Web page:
167 Historical Sources

Amy Minervini

Historical Sources

Curated by Amy Minervini

We invite you to explore a number of historical authors, activists, and allies through the breadth of their work in their fight against slavery and later for equal rights. We are fortunate that a number of the historical sources are available in the public domain due to copyright expiration. What this means is that we are able to access these works freely, these works that set not only the tone but the foundation for understanding some of the worst crimes in U.S. history. Some of these writers you may never heard of, and they took great risk in doing what was right: fighting for equality. Other names you will recognize — authors’, abolitionists’, allies, and activists’ names — yet you may not be familiar with the wealth of writings from each of these important people in history. This is why links to each writer’s works are provided–so that you can choose which letters, essays, and literature that you would like to read.

Many impressive authors and activists from the past are not listed below, but these writers will get you started as you explore the injustices of the past and how it informs the present. The Gutenberg site includes many texts that have now become part of the public domain and are available in plain text and html versions. Once you access the Gutenberg site for each author, click on the title of the book or book cover to take you to that particular text.  For Dr. Martin Luther King’s work, the King Institute has archived his writings, also linked below.

Also included in this chapter are a few songs. Spirituals (think of song as text) were an important aspect of the lives of African Americans–expressing the significant physical and emotional toll of slavery, escape, and other adverse circumstances as well as the healing qualities of connection and hope. Some spirituals were said to include coded messages for slaves, guiding their escape. Listen to the powerful spiritual “Wade in the Water” as well as the post-Civil War freedom song “Oh Freedom” followed by letters, narratives, and literature from historic writers. The chapter ends with Billie Holiday singing “Strange Fruit”–meet the author and the story behind the novel and play below:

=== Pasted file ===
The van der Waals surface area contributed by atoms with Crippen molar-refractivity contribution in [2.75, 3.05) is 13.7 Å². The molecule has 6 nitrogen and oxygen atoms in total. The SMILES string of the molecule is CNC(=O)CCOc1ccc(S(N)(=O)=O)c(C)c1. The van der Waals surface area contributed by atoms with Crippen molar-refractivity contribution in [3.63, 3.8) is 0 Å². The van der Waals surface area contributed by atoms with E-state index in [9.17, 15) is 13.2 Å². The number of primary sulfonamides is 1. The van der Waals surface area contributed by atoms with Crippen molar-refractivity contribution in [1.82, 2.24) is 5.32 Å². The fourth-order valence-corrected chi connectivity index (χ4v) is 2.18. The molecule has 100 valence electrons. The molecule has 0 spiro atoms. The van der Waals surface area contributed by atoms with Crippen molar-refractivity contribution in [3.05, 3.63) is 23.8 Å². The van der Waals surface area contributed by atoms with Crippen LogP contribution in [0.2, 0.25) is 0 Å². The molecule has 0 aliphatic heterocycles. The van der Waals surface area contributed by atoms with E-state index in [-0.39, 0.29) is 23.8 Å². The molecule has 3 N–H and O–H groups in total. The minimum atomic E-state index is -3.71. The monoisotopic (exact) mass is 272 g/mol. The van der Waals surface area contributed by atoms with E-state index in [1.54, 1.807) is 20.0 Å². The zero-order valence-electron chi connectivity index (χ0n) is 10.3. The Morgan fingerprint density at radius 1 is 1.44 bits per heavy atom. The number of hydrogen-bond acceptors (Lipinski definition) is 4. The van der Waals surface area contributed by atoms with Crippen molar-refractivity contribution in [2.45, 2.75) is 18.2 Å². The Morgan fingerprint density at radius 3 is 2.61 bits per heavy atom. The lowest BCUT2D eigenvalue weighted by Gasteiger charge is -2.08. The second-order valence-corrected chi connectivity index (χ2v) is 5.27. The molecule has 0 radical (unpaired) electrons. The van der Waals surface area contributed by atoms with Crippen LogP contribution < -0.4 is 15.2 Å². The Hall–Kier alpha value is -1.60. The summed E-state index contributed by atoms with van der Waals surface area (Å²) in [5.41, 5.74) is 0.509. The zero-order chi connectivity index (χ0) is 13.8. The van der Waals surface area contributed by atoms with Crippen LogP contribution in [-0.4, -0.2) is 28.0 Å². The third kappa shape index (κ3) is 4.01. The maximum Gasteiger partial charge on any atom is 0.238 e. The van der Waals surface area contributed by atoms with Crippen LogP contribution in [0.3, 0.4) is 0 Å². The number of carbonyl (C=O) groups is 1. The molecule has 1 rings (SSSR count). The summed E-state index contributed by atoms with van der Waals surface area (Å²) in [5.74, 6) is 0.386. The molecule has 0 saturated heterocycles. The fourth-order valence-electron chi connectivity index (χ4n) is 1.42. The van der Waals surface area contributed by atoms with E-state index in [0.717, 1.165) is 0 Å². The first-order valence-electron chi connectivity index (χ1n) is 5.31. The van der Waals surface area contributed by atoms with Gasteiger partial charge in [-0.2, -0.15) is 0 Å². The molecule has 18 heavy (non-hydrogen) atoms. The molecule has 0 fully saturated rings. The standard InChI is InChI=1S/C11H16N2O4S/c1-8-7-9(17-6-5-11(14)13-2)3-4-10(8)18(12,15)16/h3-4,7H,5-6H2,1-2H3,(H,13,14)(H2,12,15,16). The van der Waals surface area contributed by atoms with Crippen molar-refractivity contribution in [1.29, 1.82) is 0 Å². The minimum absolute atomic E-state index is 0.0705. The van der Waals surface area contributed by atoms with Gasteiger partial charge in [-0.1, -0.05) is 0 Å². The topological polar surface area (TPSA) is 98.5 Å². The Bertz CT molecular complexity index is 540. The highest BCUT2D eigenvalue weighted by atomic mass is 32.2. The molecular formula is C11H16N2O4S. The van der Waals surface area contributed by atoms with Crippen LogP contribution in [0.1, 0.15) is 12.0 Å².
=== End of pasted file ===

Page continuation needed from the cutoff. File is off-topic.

“Wade in the Water” (2019 recording), performed & produced by Cynthia Liggins Thomas+ Wade in the Water (1925 Recording)- Performed by The Sunset Four Jubilee Singers

“Oh Freedom!” – The Golden Gospel Singers

Historical WRITTEN Sources

The Narrative of Sojourner Truth

The writings of Frederick Douglass

The writings of W.E.B. DuBois

The writings of Booker T Washington

The writings of Ida B. Wells-Barnett

The writings of Harriet Beecher Stowe

The writings of Angelina Grimke’

National Anti-Slavery Standard weekly newspaper

Speech on Anti-Slavery in America by Elizabeth Cady Stanton

The writings of James Baldwin

The writings of Dr. Martin Luther King

Strange Fruit by Lillian Smith

“Strange Fruit” – the story behind ‘The Song of the Century’ by The Salt Project and WFYI

“Strange Fruit” sung by Billie Holiday and written by Abel Meeropol

 

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Historical Sources by Amy Minervini is licensed under a Creative Commons Attribution 4.0 International License, except where otherwise noted.

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